NVIDIA GeForce RTX Turing Architecture - Inspecting The 2080 & 2080 Ti
GeForce RTX 2080 and RTX 2080 Ti look virtually identical, save for their individual brandings which are located smack-dab in the middle of their fan shrouds. The cards feature heavy-duty, brushed metal all-around, with blackened mounting brackets, heavy-duty etched backplates, and lighted GeForce RTX logos running along the top. Chrome bolts and accents tie it all together, and result in some gorgeous graphics cards in our opinion. We should mention that the GeForce RTX 2070, which is coming a little later in October, has a similar design language, but the cards are slightly shorter overall.
There are dual, 13-blade axial fans on the cards that sit atop a high-capacity vapor chamber (double the size of Pascal's cooling solution), and coupled to a dense array of heatsink fins by a thick baseplate with embedded heat pipes. The entire assembly is rigid and quite heavy and covers the entire front of the PCB. NVIDIA claims the new design can be up to 5x quieter than previous-gen cards, while also offering significantly better cooling performance throughout the voltage / frequency curve.
The GeForce RTX 2080’s base GPU frequency is 1515MHz. The standard edition card has a boost clock of 1710MHz and the Founder’s Edition 1800MHz. The GeForce GTX 2080 Ti’s clocks are somewhat lower, however. The GeForce GTX 2080 Ti’s base clock is 1350MHz with a standard edition boost of 1545 MHz; the Founder’s Edition will boost up to 1635MHz. At those speeds, the GeForce RTX 2080 has a TDP of up to 225W and the RTX 2080 Ti of up to 260W, not including an additional 35W that comes into play when the new VirtualLink / USB Type-C connector is used.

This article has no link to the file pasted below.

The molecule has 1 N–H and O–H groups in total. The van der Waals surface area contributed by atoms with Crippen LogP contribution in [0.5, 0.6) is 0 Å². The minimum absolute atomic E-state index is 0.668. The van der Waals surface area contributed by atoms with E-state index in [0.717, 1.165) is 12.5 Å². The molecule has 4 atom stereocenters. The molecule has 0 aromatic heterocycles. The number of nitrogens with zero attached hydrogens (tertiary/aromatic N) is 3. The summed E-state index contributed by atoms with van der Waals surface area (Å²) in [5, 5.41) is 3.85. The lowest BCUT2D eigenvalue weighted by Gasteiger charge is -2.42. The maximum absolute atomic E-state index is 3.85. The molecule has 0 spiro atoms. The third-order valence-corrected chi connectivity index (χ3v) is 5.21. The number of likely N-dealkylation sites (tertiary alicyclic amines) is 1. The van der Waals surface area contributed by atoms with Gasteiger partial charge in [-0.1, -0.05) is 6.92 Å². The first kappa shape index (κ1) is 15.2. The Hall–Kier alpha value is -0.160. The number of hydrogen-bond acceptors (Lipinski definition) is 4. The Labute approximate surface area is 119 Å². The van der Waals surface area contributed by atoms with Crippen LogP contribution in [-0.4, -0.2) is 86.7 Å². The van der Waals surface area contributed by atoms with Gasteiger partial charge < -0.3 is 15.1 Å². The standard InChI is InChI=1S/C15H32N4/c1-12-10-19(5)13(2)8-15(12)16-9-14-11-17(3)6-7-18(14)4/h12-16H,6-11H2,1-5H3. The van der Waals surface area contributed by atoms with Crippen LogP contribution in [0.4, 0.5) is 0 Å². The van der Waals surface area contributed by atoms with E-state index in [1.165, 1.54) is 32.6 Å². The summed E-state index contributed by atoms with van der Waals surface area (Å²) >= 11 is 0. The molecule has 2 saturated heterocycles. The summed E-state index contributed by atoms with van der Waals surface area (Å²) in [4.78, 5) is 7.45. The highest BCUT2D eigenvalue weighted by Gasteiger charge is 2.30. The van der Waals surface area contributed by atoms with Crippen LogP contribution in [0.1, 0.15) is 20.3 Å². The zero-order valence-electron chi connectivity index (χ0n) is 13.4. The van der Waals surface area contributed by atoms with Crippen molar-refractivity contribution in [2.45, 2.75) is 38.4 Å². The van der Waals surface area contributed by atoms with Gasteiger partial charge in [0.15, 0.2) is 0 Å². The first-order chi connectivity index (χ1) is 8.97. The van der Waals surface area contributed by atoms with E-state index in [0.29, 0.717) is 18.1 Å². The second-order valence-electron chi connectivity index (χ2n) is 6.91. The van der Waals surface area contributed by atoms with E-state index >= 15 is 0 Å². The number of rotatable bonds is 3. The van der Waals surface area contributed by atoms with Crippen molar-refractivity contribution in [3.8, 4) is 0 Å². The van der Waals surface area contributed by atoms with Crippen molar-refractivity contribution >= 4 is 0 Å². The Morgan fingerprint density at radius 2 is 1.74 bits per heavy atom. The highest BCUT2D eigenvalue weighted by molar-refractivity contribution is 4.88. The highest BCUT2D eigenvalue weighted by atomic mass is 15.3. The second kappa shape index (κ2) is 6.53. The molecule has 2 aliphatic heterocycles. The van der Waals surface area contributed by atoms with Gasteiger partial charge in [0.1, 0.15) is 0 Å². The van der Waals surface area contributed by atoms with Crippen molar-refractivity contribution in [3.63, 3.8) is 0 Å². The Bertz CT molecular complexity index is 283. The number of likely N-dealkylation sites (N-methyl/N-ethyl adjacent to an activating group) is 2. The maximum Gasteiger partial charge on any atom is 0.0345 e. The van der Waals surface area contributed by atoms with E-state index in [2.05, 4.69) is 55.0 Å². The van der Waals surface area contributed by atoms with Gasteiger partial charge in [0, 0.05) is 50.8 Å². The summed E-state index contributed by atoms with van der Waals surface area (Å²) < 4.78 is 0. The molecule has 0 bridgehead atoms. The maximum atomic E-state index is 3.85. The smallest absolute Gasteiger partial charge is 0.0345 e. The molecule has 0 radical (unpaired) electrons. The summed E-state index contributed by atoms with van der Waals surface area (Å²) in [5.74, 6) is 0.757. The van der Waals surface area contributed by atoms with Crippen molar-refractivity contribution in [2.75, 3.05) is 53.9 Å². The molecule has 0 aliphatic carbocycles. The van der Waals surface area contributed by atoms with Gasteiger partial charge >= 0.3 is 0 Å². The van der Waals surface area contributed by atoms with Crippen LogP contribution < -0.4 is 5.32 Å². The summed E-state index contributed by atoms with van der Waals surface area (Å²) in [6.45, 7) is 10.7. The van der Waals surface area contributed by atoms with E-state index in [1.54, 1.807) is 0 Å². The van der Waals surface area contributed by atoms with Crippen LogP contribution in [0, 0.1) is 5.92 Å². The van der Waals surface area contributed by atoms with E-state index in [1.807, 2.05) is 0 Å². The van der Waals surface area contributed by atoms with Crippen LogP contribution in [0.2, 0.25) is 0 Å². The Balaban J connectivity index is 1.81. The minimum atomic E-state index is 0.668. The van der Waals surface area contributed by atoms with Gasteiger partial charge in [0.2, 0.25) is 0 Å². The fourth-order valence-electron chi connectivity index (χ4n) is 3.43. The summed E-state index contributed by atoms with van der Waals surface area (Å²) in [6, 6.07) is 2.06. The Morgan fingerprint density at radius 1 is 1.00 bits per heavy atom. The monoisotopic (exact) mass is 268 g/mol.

To supply power to the boards, the RTX 2080 packs both 6 and 8-pin PCIe power feeds and the RTX 2080 Ti sports a pair of 8-pin feeds. NVIDIA has also re-vamped the all-digital VRM designs on the cards for smoother delivery, reduce noise, and generally be more robust. The GeForce GTX 2080 has an 8-phase design, while the 2080 Ti is outfitted with 13-phases. Many of NVIDIA’s partners are outfitting their custom boards with even more.
Outputs on the cards consists of a trio of DisplayPorts (v1.4 with DSC 1.2), an HDMI 2.0b port (with HDCP 2.2), and a proprietary VirtualLink USB Type-C port, which offers a 4 lane HBR3 DisplayPort and USB 3.1 Gen 2 over a single connector.
The traditional SLI connectors normally located along the top-edge of high-end GeForce cards are now gone, however, in favor of a new NVLink connector that offers significantly more bandwidth, but we'll cover that a little later.